The amount of the polyisocyanate compound to be coated is preferably 0.3 to 20% by weight based on the electrically condutive filament after treatment. More preferably, the amount is 1 to 10% by weight. Amounts less than 0.3% by Weight do not produce sufficient effect of promoting the curing of the coating layer, and result in lesser extents of improving the oil and chemical resistances of the resultant electrically conductive filament. Application of excess amounts of the polyisocyanate compounds is not necessary for promoting the curing of the coating layer. It may frequently result in the formation of an insulating layer from the polyisocyanate compound on the electrically conductive coating layer to reduce its electrical conductivity, or impede the pliability or flexibility of the resultant electrically conductive filament. The use of excessive amounts of the polyisocyanate compounds is therefore not desirable.
After applying the polyisocyanate compound of the desired amount to the surface of the electrically conductive coating layer and permeating it into the coating layer, the filament is passed through an air bath for instance at -240 C. for 1-30 seconds. By this procedure, a sufficiently cured electrically conductive coating can be formed, which is excellent in resistance to oils and chemicals and has good pliability and flexibility as well as durability. The application of the polyisocyanate compound is easier after applying the paste-like coating composition onto the surface of the substrate synthetic filament and drying it to form a semi-solid or solid coating layer, and this is preferred as the time of application of the polyisocyanate compound.
It is interesting to note that the use of a preadmixture of the paste-like coating composition with the polyisocyanate compound has proved ineffective because of a number of undesirable effects such as the gellation of the paste-like coating composition, the shortening of the pot life, or reduced adhesion of the coating to the substrate filament.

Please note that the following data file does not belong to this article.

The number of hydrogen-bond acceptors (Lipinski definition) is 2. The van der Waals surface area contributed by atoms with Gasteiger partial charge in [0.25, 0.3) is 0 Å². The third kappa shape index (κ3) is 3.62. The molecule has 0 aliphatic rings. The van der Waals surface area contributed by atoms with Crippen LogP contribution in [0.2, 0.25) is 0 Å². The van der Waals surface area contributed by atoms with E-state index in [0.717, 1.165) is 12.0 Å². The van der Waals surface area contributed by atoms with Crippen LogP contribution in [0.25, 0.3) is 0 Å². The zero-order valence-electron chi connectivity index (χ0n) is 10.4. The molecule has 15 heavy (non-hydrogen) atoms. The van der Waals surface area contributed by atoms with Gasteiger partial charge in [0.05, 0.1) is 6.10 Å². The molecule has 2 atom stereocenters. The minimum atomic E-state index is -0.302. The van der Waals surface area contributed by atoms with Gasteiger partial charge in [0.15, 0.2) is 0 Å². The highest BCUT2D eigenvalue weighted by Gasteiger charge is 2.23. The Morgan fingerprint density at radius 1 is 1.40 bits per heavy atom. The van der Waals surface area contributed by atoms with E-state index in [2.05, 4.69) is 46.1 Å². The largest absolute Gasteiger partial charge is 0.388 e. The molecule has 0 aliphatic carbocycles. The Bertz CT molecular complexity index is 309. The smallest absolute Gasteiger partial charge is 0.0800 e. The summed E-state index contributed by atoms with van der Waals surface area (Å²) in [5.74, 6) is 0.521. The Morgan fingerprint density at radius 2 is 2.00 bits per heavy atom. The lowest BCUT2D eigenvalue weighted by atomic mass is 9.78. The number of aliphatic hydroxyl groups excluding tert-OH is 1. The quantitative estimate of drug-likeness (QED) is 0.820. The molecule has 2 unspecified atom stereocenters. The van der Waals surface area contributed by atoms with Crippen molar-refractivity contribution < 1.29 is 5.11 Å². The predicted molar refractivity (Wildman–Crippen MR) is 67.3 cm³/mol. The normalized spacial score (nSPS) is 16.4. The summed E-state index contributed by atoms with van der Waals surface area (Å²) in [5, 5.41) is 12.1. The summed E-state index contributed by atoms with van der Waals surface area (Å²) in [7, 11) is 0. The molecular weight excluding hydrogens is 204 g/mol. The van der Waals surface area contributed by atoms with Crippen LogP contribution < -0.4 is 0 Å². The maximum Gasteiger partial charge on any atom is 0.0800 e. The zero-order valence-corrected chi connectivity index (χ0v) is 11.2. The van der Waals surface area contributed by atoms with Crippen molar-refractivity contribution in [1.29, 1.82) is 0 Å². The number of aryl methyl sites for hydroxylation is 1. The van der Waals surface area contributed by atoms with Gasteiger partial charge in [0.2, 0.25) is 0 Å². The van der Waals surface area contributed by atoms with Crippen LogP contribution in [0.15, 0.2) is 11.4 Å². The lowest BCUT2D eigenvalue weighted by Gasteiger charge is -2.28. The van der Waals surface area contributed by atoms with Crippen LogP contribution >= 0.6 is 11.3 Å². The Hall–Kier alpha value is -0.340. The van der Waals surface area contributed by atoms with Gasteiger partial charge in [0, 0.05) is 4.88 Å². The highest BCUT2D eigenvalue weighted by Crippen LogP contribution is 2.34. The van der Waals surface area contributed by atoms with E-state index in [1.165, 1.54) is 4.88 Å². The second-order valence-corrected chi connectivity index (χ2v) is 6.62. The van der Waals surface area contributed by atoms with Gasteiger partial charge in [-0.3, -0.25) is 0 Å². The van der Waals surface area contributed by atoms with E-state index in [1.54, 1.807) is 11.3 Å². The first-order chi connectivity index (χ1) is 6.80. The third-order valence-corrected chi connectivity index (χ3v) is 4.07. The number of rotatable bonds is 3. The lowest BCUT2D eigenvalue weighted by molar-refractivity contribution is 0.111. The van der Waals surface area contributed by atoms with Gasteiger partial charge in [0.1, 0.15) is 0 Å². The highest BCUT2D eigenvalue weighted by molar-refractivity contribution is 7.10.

The thickness of the electrically conductive coating is restricted by the electric conductivity of the resulting electrically conductive filament and its functional properties as textile fibers. Although it depends upon the kind, size and shape of the finely divided electrically conductive solid material present in the coating layer, an average thickness smaller than 0.5 micron cannot sufficiently achieve the desired electric conductivity. The upper limit of the thickness of the coating depends on the denier of the synthetic organic filament used, but
the thickness in excess of 15 microns is not necessary for the objects of the present invention. Coating of an excessive thickness is not desirable because of adverse effects on the pliability and flexibility of the electrically conducti e filament obtained. If the finely divided electrically conductive solid material is silver, the averagethickness of 0.5 to 10 microns, especially about 0.7 to microns, suifices to achieve the object of the present invention. In the case of carbon, the average thickness that is effective in the invention is at least one micron, for example 1 to 15 microns, especially about 2 to 12 mICI'OHS.